Racial tolerance is no longer a strain between Jewish voters and the Democratic party. Racial tension no longer pulls Jews in to the Republican coalition. And over the last 25 years, the social intolerance of the Republican party has pushed the straying Jewish voters even more strongly in to the Democratic coalition.

Ronald Reagan’s sunny (even if destructive) conservatism was appealing to enough Jews that he managed to get over 30% of their votes. But Reagan’s cultural politics were less overtly Christian and Southern-based than has prevailed in the GOP in the years since. George H.W. Bush’s campaign was led by Lee Atwater, one of the most brilliant and gleefully amoral political dividers in American electoral history. Atwater and others certainly campaigned on race, but they also emphasized an element that has gone on to become fundamental to the national Republicans’ actions and character: an overtly fundamentalist and socially conservative Christian identity.

Jews obviously have much to lose as Christian practices increasingly suffuse public and civic life. As Sarah Silverman cheekily described them, “Jews are the most liberal, scrappy, civil rights-y people there are.” Their religious traditions generally do not see abortion as an evil; in fact, in the religious tradition of many Jews it’s an obligation to perform an abortion if it’s needed to protect the life of the mother. They’re obviously not too keen on official prayer in school, since they’re a minority and the majority would probably demand it be a Christian prayer. And since they do not adhere to a literal interpretation of the Hebrew Bible, are rooted in a tradition of tolerance, and have probably been influenced by their concentration in socially and culturally diverse urban centers like New York, Chicago and Los Angeles, on matters related to sexual orientation Jews are more tolerant than any other ethnic or cultural group in America.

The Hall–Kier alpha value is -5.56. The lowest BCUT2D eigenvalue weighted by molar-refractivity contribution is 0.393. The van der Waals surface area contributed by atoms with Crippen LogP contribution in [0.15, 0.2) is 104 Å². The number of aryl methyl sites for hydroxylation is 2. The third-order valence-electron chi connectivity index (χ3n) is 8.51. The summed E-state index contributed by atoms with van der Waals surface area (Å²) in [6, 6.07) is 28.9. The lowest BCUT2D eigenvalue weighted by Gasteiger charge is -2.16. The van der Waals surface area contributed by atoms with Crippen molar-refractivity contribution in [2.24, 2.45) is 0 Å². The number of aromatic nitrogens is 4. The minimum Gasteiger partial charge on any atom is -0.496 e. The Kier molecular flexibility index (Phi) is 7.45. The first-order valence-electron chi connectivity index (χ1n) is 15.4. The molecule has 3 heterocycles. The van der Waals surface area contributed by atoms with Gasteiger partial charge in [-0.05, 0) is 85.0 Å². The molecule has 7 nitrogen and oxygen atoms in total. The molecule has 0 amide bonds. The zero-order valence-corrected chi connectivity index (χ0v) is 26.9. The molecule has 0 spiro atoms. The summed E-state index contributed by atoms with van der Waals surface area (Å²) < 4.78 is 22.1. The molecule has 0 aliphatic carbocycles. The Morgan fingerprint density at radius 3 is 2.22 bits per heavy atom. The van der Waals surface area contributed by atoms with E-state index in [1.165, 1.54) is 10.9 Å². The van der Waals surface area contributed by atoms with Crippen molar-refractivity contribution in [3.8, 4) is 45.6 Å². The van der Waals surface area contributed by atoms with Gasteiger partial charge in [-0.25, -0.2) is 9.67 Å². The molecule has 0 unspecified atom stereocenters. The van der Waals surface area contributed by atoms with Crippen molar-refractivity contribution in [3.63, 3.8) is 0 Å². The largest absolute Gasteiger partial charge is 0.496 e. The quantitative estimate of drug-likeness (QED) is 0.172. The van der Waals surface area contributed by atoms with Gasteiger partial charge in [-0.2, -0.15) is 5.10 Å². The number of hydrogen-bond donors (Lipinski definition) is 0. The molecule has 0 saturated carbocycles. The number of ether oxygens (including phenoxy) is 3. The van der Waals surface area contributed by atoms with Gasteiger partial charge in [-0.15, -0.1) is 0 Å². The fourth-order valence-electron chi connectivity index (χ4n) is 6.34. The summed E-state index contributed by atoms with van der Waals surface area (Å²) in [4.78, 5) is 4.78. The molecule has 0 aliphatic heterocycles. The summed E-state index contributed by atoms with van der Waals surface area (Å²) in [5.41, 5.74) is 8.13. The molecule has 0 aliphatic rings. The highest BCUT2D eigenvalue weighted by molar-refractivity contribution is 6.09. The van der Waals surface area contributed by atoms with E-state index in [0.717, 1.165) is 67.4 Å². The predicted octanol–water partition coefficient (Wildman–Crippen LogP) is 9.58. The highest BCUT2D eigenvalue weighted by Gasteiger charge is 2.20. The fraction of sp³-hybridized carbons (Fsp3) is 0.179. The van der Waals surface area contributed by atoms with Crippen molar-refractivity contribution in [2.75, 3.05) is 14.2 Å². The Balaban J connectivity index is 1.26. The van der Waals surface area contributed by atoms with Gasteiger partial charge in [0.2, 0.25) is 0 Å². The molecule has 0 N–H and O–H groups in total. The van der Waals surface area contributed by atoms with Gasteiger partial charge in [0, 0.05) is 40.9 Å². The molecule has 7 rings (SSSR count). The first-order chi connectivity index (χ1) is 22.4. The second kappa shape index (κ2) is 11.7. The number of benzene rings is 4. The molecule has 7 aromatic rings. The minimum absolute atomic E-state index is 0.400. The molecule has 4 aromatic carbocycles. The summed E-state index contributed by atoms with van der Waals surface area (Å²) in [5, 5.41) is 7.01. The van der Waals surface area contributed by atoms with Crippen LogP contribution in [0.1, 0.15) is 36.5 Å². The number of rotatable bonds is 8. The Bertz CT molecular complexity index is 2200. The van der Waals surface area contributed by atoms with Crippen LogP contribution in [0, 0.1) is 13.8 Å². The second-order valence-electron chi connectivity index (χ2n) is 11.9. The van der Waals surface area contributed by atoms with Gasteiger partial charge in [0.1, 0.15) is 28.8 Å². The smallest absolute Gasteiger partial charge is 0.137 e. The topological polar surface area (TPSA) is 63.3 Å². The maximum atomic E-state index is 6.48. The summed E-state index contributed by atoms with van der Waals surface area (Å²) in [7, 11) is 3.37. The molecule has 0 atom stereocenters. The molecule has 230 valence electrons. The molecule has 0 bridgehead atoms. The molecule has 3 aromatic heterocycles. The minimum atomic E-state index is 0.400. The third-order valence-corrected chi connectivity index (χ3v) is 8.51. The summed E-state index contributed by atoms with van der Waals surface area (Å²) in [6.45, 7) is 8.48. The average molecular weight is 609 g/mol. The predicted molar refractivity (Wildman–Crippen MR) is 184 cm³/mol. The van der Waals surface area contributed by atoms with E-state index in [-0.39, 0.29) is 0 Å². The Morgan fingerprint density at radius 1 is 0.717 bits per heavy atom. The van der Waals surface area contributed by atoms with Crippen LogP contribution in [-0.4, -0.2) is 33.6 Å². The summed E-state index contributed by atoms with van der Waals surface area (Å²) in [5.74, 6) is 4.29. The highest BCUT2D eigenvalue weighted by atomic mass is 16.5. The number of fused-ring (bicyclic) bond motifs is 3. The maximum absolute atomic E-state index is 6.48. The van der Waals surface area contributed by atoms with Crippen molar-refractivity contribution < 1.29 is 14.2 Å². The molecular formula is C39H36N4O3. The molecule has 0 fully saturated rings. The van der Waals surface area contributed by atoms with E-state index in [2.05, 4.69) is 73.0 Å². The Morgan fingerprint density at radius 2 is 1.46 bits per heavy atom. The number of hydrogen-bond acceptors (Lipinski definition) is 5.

What hasn’t been mentioned is Israel. It’s not because Israel isn’t important to Jewish voters. But contrary to the storyline passed through Ben Smith and others, few Jews perceive Barack Obama in particular or Democrats in general as anything other than strongly supportive of the state of Israel. In the past, race was a somewhat effective wedge the Republicans used capture some of the Jewish vote. Now they try the same thing with Israel, but it appears that even if some Jewish voters have doubts about Democrats’ fealty to Israel, their stronger impulse is to vote against the social and cultural intolerance of the Republican Party.

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2 Responses to Why Did the Jewish Vote Go From Strongly Democratic to Almost Entirely Democratic?

  1. Pingback: Remainders: Apology | The Penn Ave Post